Is Ghana the new Africa tech frontier?
Late last year, San Francisco-based fintech startup Stripe acquired Nigeria’s Paystack for over $200 million to expand its footprint in Africa. Paystack was founded in 2015 by two Nigerians Ezra Olubi and Shola Akinlade to let businesses in Africa accept payments by anyone, anywhere in the world via credit card, debit card, money transfer.
The Africa tech sector’s attractiveness to investors is the highest it has ever been. In 2019, for example, African tech startups reach a symbolic milestone with $2.02 billion raised in equity funding. The total funding came down in 2020 due to COVID-19. During the period, there were a total of 359 equity rounds (+44% YoY) with a total VC funding of US$ 1.43B, -29% YoY as the Covid-19 context.
Today, Nigeria has the highest tech startup investments of any other country in Africa. In 2019, Nigeria attracted 37% percent of all funding with a record high of $747 million in tech VC investment but only takes 4th place behind Egypt in deal count. During the same period, 10 Ghanaian startups raised an aggregate of $55 million.
However, investors are keeping on eyes on Ghana. Ghana is a great launchpad for tech startups. Compared to its neighbors, Nigeria, and Côte d’Ivoire, Ghana has a faster-growing GDP. As GPS also pointed out in this piece on Medium, Ghana has a vibrant startup ecosystem of stakeholders offering mentorship and networking for startups like GIZ and MEST. In addition, Ghana has a diverse and highly skilled pool to build teams for success thanks to powerhouse educational institutions.
So, many still think Ghana may be the new Africa tech frontier. For example, this week, Twitter’s CEO, Jack Dorsey, announced that the social network is establishing its presence in Africa, with Ghana as its first African headquarter.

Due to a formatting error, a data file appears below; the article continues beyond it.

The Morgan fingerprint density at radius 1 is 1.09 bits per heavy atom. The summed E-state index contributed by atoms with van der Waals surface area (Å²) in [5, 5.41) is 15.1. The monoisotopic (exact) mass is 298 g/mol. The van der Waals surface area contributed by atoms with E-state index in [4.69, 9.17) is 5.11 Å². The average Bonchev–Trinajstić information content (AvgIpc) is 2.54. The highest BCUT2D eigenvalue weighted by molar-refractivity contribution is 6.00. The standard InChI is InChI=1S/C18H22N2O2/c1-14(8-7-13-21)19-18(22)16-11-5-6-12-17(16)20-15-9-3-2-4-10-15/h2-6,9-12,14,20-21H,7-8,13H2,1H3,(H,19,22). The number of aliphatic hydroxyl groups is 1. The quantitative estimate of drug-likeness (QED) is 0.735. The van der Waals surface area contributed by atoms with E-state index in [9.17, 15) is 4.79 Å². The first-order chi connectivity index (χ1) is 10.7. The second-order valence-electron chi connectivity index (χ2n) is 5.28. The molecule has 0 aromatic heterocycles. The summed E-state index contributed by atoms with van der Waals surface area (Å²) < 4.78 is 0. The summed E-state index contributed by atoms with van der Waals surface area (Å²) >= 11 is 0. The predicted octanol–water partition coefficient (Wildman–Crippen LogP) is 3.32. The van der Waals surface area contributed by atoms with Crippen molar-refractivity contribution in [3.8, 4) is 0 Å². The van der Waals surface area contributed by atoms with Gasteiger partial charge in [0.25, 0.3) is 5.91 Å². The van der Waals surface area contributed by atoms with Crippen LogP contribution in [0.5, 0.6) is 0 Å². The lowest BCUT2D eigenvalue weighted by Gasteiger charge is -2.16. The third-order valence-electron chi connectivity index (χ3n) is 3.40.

The news caused a furor on Twitter; it excited Ghanaians but upset Nigerians who thought Nigeria would have been Twitter’s first African base. You know, being quote-unquote “the giant of Africa” and seeing as Dorsey enjoyed his brief visit to the country in 2019.
According to a report from Reuters, Twitter said it failed to choose Nigeria for its first African office because the media misrepresents the country, its information minister said on Thursday, citing coverage of police reform protests last year.
While this may be true, Twitter’s decision to go with Ghana is also a wake-up call for the Nigerian government and the rest of Africa to create environments that are attractive to foreign businesses and investors.
Although Nigeria has the largest economy in Africa that has attracted international investors and multinational companies like Shell Oil, Africa most populous country still faces many security challenges including bribery and corruption, a decade-long Islamist insurgency in the northeast, mass abductions from schools in the northwest, and piracy in the Gulf of Guinea.